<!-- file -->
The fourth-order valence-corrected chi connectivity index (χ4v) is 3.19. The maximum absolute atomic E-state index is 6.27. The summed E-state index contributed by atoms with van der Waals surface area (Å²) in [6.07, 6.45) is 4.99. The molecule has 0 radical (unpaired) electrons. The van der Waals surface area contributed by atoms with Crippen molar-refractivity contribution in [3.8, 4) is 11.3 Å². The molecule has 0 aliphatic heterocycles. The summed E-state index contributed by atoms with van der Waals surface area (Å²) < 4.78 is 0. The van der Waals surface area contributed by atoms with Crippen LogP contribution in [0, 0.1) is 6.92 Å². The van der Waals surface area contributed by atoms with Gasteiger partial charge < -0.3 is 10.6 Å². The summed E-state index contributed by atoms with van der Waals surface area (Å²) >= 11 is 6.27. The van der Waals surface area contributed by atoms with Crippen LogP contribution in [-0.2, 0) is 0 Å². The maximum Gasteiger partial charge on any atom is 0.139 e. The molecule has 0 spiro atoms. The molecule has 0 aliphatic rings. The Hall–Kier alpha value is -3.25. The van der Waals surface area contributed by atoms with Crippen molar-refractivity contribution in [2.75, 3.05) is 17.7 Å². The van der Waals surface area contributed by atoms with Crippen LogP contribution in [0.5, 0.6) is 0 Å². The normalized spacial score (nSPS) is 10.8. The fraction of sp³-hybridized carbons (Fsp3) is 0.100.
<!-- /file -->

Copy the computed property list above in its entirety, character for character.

The fourth-order valence-corrected chi connectivity index (χ4v) is 3.19. The maximum absolute atomic E-state index is 6.27. The summed E-state index contributed by atoms with van der Waals surface area (Å²) in [6.07, 6.45) is 4.99. The molecule has 0 radical (unpaired) electrons. The van der Waals surface area contributed by atoms with Crippen molar-refractivity contribution in [3.8, 4) is 11.3 Å². The molecule has 0 aliphatic heterocycles. The summed E-state index contributed by atoms with van der Waals surface area (Å²) < 4.78 is 0. The van der Waals surface area contributed by atoms with Crippen LogP contribution in [0, 0.1) is 6.92 Å². The van der Waals surface area contributed by atoms with Gasteiger partial charge < -0.3 is 10.6 Å². The summed E-state index contributed by atoms with van der Waals surface area (Å²) >= 11 is 6.27. The van der Waals surface area contributed by atoms with Crippen LogP contribution in [-0.2, 0) is 0 Å². The maximum Gasteiger partial charge on any atom is 0.139 e. The molecule has 0 spiro atoms. The molecule has 0 aliphatic rings. The Hall–Kier alpha value is -3.25. The van der Waals surface area contributed by atoms with Crippen molar-refractivity contribution in [2.75, 3.05) is 17.7 Å². The van der Waals surface area contributed by atoms with Crippen LogP contribution in [0.5, 0.6) is 0 Å². The normalized spacial score (nSPS) is 10.8. The fraction of sp³-hybridized carbons (Fsp3) is 0.100.